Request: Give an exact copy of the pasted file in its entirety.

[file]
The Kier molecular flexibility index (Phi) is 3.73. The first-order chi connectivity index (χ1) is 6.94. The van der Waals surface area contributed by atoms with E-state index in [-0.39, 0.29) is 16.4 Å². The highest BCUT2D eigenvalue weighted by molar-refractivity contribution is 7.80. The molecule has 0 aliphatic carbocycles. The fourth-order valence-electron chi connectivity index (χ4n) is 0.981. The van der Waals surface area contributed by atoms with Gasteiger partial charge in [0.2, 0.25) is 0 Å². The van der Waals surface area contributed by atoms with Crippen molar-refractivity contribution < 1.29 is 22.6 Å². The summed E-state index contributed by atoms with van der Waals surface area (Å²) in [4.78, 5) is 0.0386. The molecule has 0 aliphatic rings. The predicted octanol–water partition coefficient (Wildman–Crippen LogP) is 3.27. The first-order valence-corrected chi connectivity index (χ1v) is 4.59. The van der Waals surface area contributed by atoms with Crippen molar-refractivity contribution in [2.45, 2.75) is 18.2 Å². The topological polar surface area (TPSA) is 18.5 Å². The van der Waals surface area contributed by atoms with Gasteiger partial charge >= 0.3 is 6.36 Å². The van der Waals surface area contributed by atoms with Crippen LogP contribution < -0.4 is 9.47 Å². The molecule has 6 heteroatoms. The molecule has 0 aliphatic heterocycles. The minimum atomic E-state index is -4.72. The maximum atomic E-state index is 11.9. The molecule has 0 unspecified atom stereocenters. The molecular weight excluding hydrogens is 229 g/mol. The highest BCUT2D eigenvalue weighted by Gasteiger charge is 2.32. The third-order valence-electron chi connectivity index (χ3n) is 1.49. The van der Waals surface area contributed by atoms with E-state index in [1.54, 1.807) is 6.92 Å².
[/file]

The Kier molecular flexibility index (Phi) is 3.73. The first-order chi connectivity index (χ1) is 6.94. The van der Waals surface area contributed by atoms with E-state index in [-0.39, 0.29) is 16.4 Å². The highest BCUT2D eigenvalue weighted by molar-refractivity contribution is 7.80. The molecule has 0 aliphatic carbocycles. The fourth-order valence-electron chi connectivity index (χ4n) is 0.981. The van der Waals surface area contributed by atoms with Gasteiger partial charge in [0.2, 0.25) is 0 Å². The van der Waals surface area contributed by atoms with Crippen molar-refractivity contribution < 1.29 is 22.6 Å². The summed E-state index contributed by atoms with van der Waals surface area (Å²) in [4.78, 5) is 0.0386. The molecule has 0 aliphatic rings. The predicted octanol–water partition coefficient (Wildman–Crippen LogP) is 3.27. The first-order valence-corrected chi connectivity index (χ1v) is 4.59. The van der Waals surface area contributed by atoms with Crippen molar-refractivity contribution in [2.45, 2.75) is 18.2 Å². The topological polar surface area (TPSA) is 18.5 Å². The van der Waals surface area contributed by atoms with Gasteiger partial charge >= 0.3 is 6.36 Å². The van der Waals surface area contributed by atoms with Crippen LogP contribution < -0.4 is 9.47 Å². The molecule has 6 heteroatoms. The molecule has 0 aliphatic heterocycles. The minimum atomic E-state index is -4.72. The maximum atomic E-state index is 11.9. The molecule has 0 unspecified atom stereocenters. The molecular weight excluding hydrogens is 229 g/mol. The highest BCUT2D eigenvalue weighted by Gasteiger charge is 2.32. The third-order valence-electron chi connectivity index (χ3n) is 1.49. The van der Waals surface area contributed by atoms with E-state index in [1.54, 1.807) is 6.92 Å².